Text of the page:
Here is one way of conceptualizing it. We develop standards of quality through conversations between experts. In the wine world those standards are often region-specific and are sometimes supported by legal requirements. But the standards themselves are perceptual patterns. There is a flavor and textural profile, a complex pattern of sensations, that a typical Chianti should exhibit that is different from a typical wine from Medoc, for instance. In many regions, especially in Italy and France, there are official panels of tasters that enforce those standards. Only wines that exhibit the appropriate flavor profile are allowed to use their regional designation on the bottle. But even in the absence of official tasting panels a consensus can form about what, for example, a typical Napa Cab should taste like.
These standards are reinforced by wine education institutions. As a result, blind tasters can gain expertise in identifying the origins of a wine. Without these quality standards blind tasting would just be a guessing game. Part of developing a sense of the taste profile of a region is developing a sense of what an ideal representation of that taste profile is like. Thus, in addition to a standard about what a typical wine from a region should taste like, we get a perceptual standard for what the highest quality Chianti or Napa Cabernet should taste like. So there are two standards at work—a standard of typicity and a standard of exceptional quality.
Individual wines then are assessed with regard to how close they conform to those two standards—a typical wine from that region and the best wine from that region. This is a quantitative judgment because we’re concerned with how much order of a certain kind a given wine exhibits. Wines that are typical of a region must have all the expected elements in the right relationship. Wines of exceptional quality must have all those elements but with more intensity and complexity yet all coming together harmoniously—with more order than the typical wine.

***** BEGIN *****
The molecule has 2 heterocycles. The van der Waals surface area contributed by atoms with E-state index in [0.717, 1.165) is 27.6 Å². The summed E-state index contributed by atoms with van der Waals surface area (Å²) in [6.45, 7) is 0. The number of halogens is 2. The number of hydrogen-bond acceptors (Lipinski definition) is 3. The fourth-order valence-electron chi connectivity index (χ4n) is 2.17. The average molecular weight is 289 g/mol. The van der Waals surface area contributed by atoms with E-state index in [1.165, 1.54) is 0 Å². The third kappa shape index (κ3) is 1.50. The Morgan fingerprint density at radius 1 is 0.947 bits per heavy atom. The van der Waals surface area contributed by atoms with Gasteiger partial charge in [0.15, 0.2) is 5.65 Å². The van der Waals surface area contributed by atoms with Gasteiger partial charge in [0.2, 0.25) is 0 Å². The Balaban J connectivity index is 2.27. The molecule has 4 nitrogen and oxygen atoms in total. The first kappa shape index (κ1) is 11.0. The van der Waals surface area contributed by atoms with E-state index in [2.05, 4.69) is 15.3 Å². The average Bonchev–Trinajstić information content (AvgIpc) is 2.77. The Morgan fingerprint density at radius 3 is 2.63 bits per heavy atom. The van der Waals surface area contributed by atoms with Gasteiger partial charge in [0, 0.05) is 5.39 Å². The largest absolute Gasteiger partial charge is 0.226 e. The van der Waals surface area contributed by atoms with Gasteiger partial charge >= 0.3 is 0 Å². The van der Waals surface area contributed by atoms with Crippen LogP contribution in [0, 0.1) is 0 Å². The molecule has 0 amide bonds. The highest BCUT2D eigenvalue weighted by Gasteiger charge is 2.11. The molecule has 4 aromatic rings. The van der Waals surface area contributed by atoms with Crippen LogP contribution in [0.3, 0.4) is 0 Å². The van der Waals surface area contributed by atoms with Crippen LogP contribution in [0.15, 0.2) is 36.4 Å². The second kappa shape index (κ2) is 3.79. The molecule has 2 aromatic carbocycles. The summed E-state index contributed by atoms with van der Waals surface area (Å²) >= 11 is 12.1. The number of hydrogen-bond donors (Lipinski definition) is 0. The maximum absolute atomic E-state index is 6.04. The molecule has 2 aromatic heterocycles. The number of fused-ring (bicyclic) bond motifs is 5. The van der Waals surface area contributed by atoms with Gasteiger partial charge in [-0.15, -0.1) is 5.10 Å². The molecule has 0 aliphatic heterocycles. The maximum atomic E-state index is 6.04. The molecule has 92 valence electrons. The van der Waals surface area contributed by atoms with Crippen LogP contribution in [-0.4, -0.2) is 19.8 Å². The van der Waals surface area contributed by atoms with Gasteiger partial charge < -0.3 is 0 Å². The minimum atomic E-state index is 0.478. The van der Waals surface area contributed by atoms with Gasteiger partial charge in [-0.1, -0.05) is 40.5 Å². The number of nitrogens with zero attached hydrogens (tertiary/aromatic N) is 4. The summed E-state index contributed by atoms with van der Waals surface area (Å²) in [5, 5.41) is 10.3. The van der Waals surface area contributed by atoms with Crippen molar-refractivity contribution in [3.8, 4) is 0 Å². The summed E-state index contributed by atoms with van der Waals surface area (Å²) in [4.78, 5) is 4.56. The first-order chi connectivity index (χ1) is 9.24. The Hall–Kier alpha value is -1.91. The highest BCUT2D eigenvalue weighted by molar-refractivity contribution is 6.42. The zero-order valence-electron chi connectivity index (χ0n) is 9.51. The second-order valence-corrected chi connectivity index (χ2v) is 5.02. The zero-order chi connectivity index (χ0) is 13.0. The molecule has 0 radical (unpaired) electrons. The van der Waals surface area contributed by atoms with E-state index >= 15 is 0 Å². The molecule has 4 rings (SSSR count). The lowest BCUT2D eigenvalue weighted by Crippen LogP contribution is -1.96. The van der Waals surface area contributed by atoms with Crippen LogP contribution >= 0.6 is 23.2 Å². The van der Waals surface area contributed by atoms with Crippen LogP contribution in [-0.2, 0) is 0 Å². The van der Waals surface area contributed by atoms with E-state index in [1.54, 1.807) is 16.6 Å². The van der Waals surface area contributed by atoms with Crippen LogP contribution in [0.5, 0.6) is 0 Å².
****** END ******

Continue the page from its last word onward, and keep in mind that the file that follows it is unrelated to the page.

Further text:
According to this conception of wine evaluation, wine scores such as Robert Parker’s 100- point scale make some sense since we are engaged in a quantitative judgment. A score of 95 indicates that a wine has more of that expected order, a clearer, more focused, and more intense sensory pattern, than a wine that scores 85. The latter may be typical but not exceptional. However, it doesn’t follow from the fact that a judgment is quantitative that we have a precise way of measuring that quantity. The degree of order a wine exhibits is something we cannot be very precise about. This is where wine scores become problematic. The scale suggests more precision than is actually available to us. Nevertheless, despite this practical lack of precision, conceptually this form of evaluation is clear enough. We have a general principle embodied in our perceptual capacities—a taste profile representing what is typical or ideal. And a judgment about how much conformity there is between the individual wine and the general pattern of either typicity or exceptional quality.
But there are deep problems with this way of conceptualizing evaluation.
The problem is that many wines have a kind of individuality to them. They express the distinctive features of a particular vineyard in a particular vintage or they may express the distinctive style of a particular winemaker. This consideration is independent of whether the wine is typical or an ideal representation of its region. In fact if it’s quite original it may lack typicity and differ markedly from an ideal expression of its type. What makes such a wine work are the relationships among its elements independently of any relationship to an externally imposed standard. For wines that have that kind of individuality, there is no independent standard or taste profile that it must conform to. Conformity would destroy its individuality. The only way to honestly evaluate such a wine is according to some standard internal to the wine, such as past vintages or by trying to assess how much of its potential for excellence is realized in the particular bottle you’re drinking, which we can know only vaguely if at all.
Of course, individuality is not the only thing we value about wine. But it is what separates the best wine from just ordinary, good wine. Although we can intelligibly ask how distinctive or original a wine is, the question of how closely it conforms to an external standard is irrelevant. At this point, it isn’t at all obvious what a wine score is supposed to measure. Such wines create their own rules.